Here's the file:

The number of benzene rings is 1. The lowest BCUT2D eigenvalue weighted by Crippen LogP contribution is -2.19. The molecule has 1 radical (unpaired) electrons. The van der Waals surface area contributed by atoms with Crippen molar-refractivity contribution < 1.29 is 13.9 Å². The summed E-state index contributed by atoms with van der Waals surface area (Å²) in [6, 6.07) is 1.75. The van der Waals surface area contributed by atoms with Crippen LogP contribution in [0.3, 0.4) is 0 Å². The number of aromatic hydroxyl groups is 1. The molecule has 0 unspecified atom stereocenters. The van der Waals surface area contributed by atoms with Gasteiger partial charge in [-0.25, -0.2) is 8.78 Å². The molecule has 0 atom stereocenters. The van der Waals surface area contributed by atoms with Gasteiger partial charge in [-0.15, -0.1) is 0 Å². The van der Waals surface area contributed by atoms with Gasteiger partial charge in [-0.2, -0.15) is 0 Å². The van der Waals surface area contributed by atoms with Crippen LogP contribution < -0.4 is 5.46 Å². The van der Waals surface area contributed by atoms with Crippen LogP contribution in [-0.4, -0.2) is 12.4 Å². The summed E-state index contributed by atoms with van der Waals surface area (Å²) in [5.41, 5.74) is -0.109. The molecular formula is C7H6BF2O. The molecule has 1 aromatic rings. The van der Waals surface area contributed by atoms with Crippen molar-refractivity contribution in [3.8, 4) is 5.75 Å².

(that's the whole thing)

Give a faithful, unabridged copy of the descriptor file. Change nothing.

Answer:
The number of benzene rings is 1. The lowest BCUT2D eigenvalue weighted by Crippen LogP contribution is -2.19. The molecule has 1 radical (unpaired) electrons. The van der Waals surface area contributed by atoms with Crippen molar-refractivity contribution < 1.29 is 13.9 Å². The summed E-state index contributed by atoms with van der Waals surface area (Å²) in [6, 6.07) is 1.75. The van der Waals surface area contributed by atoms with Crippen LogP contribution in [0.3, 0.4) is 0 Å². The number of aromatic hydroxyl groups is 1. The molecule has 0 unspecified atom stereocenters. The van der Waals surface area contributed by atoms with Gasteiger partial charge in [-0.25, -0.2) is 8.78 Å². The molecule has 0 atom stereocenters. The van der Waals surface area contributed by atoms with Gasteiger partial charge in [-0.15, -0.1) is 0 Å². The van der Waals surface area contributed by atoms with Gasteiger partial charge in [-0.2, -0.15) is 0 Å². The van der Waals surface area contributed by atoms with Crippen LogP contribution < -0.4 is 5.46 Å². The van der Waals surface area contributed by atoms with Crippen LogP contribution in [-0.4, -0.2) is 12.4 Å². The summed E-state index contributed by atoms with van der Waals surface area (Å²) in [5.41, 5.74) is -0.109. The molecular formula is C7H6BF2O. The molecule has 1 aromatic rings. The van der Waals surface area contributed by atoms with Crippen molar-refractivity contribution in [3.8, 4) is 5.75 Å².